Inspector Jefe Falcon is called to the home of Raul Jimenez, a successful and politically influential man in his 70s --- he had been tortured until he died of heart failure. The eyelids have been cut from the mutilated body by his killer so that he cannot avoid the images playing on his TV screen, this, triggers a reaction in Falcon that is something more than horror. The primary suspect at the outset is the widow, Dona Consuelo Jimenez. But the widow is certainly not the onl
Rodrigo Oliveira
Creio que este foi o primeiro policial que li e, sinceramente, confesso que não é o meu género literário preferido.
A história desenrola-se sob a perspectiva do detective de homícidios Javier Fálcon que, na investigação de um assassínio macabro, ver-se-á envolvido numa viagem ao passado da sua família, nomeadamente do seu pai.
Não obstante os meus gostos literários se orientarem para outra "prateleira", a leitura deste Cego de Sevilha acabou por ser agradável. No entanto, para um policial, achei q
This was a wonderful book, a book that uses the metaphor of a crime to investigate the psychological mysteries of the detective. The backdrop of Seville during Semana Santa and of Tangiers after WWII heightened the intrigue.

"I thought that when my father died I would be pleased. It would be a relief and a release from ... It would signify the end of all these unfinished thoughts....Thoughts that have no ending. Thoughts that are interminable because they have no resolution. Thoughts that leave y
David Fenton

This story, told through the dual narratives of standard third-person and diary entries, is expertly handled. The opening chapters can seem slow at times due to the use of Spanish terminology as well as the need to introduce as many of the main players as possible. However, the pace soon picks up as Javier Falcon, the detective, investigates the murder of a leading restaurateur, struggles with the demands of a new job in a new city, and seeks to understand the motivations of his late father, a f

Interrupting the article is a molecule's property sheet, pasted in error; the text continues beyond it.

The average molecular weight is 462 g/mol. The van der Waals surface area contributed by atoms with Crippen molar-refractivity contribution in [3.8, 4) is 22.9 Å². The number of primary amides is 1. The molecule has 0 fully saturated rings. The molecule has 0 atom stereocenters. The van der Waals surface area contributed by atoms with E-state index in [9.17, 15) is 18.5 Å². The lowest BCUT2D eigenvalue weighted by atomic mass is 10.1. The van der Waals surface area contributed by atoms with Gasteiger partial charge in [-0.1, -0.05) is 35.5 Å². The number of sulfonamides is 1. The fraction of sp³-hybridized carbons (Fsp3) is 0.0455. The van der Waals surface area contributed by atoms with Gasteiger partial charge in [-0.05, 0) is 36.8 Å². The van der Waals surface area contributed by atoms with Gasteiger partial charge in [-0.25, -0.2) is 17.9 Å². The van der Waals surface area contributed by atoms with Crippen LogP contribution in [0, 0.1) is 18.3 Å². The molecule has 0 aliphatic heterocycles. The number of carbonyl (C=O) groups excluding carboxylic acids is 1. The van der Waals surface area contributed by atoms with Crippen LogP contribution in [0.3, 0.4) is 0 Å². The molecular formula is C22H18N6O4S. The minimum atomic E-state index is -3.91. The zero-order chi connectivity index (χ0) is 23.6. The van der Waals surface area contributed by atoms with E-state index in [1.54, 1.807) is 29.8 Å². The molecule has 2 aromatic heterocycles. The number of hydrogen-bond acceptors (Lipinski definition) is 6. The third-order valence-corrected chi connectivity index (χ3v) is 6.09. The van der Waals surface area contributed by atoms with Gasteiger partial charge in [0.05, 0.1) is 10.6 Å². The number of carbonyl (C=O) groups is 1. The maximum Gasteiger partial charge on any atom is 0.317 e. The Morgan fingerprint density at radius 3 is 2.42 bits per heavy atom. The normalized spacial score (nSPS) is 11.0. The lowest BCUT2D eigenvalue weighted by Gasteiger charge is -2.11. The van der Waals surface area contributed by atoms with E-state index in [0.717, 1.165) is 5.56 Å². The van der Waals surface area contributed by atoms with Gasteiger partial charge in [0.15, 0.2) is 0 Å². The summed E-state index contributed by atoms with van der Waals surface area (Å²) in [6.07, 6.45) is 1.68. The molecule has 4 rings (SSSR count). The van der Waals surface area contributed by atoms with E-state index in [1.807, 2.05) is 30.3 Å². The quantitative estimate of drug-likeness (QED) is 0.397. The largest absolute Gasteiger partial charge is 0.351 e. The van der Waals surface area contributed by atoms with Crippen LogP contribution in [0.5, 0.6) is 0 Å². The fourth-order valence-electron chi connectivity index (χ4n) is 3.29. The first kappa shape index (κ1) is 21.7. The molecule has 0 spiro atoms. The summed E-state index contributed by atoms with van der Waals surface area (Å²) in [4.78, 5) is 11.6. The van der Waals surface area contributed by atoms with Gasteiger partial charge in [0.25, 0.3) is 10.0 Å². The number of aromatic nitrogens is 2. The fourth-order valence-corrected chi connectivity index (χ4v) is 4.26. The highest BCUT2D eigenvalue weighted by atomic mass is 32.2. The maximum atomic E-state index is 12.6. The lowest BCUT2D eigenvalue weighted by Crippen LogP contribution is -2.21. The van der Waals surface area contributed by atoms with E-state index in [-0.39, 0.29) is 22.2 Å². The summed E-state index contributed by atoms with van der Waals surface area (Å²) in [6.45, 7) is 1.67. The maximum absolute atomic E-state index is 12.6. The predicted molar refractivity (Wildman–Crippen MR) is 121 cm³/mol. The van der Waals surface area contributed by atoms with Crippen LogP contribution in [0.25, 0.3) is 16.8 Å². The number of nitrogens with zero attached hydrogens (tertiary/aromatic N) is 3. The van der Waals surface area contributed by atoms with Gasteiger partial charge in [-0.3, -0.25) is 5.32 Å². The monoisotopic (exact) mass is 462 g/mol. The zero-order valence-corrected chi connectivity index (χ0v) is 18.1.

This book is difficult to rate given the system available. Wilson's writing is commendable, his description evocative and his portrayal of psychological tension compelling. However, the gruesome murders and the breakdown of the main character, Javier Falcón make for an unsettling read. This police procedural makes the reader feel as if it is happening in real time and left me as exhausted as Falcón by the climax. Sunny Seville by day becomes a menacing character itself by night. Secrets abound, ...more
Natacha Martins
É um livro muito interessante, passa por várias épocas da história espanhola, a guerra civil e a segunda guerra mundial. Durante a investigação fazem-se referências às suspeitas de corrupção aquando da Expo'92 em Sevilha. Fala-se de pedofilia e do contrabando praticado nos anos 50, 60 no norte de África em Tânger, onde viviam muitos espanhóis.
Está muito bem escrito com uma história equilibrada com as doses certas de tensão. O único senão para mim foi não haver uma melhor caracterização do assass